Ms McEntee had also been due to attend the BIIGC meeting, but she pulled out late last night after the UK government cancelled a meeting between her and home secretary James Cleverly, as tensions appeared to grow between the two governments over a spike in asylum claims in Ireland from migrants who fled from Britain.

Earlier, UK prime minister Rishi Sunak had said Britain would not accept the return of any asylum seekers who travelled to the Republic after first claiming international protection in Britain. This categorical insistence appeared to directly contradict the repeated claims of Mr Martin that there was already an agreement in place between the two governments that covered the issue.

Standing directly beside the Tánaiste, Mr Heaton-Harris denied that the UK government’s insistence that it would not accept the return of asylum seekers from the Republic constituted a unilateral threat not to implement the agreement to which Mr Martin had referred just minutes previously.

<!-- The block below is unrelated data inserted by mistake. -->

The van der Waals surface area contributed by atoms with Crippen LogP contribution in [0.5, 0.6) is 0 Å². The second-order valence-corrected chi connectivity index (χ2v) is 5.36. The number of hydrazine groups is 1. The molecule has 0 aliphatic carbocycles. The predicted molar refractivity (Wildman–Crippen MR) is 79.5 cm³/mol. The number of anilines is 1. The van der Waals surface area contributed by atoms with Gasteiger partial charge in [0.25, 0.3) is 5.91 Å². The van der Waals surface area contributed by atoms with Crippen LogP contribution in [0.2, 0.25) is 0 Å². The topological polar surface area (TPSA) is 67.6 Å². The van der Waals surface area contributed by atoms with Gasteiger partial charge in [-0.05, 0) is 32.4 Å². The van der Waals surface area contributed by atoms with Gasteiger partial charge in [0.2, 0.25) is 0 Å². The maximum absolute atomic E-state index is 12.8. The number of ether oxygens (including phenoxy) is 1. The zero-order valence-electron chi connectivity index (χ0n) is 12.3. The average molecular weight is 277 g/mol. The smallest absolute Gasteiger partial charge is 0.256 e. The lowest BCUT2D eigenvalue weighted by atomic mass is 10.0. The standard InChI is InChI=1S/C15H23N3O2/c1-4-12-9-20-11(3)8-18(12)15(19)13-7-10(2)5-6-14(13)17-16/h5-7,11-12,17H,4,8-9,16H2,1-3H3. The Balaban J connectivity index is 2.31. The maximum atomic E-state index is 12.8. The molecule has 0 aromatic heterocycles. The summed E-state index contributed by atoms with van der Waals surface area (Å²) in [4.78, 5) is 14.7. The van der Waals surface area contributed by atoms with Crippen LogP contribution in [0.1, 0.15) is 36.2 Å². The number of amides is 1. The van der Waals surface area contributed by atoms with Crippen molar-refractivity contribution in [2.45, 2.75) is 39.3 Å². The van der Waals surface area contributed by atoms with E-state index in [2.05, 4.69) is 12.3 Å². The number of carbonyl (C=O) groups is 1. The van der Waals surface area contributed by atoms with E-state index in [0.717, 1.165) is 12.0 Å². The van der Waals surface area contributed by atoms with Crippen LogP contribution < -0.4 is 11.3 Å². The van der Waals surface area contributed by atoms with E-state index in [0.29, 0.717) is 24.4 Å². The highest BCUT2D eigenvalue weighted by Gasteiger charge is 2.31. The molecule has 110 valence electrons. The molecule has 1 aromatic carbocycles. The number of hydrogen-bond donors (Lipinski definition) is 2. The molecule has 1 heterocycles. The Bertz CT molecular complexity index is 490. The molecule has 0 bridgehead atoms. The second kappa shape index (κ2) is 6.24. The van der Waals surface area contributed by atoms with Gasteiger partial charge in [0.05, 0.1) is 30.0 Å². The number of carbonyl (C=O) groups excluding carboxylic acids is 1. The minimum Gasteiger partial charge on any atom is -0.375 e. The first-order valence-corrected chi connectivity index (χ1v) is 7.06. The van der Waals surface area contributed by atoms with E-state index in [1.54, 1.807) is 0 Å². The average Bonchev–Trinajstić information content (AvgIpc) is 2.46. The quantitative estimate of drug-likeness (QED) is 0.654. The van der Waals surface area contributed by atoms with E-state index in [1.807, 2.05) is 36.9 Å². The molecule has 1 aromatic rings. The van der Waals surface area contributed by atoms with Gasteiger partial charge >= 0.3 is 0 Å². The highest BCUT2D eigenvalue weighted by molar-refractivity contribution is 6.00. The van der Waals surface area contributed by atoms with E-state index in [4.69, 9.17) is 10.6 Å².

“Absolutely not,” he said. “This is not an example of Britain breaching an international agreement.”

Mr Heaton-Harris repeatedly linked the issue of refugees crossing the Border to the Common Travel Area (CTA) that has existed between Ireland and Britain for more than 100 years, since the Republic gained independence. He acknowledged that both governments had an obligation to prevent “abuse” of the CTA, which allows asylum seekers to travel from Britain without documentation checks to the North, from where they can travel easily to the Republic.

The major row between Ireland and the UK over migration, explained

Listen | 19:52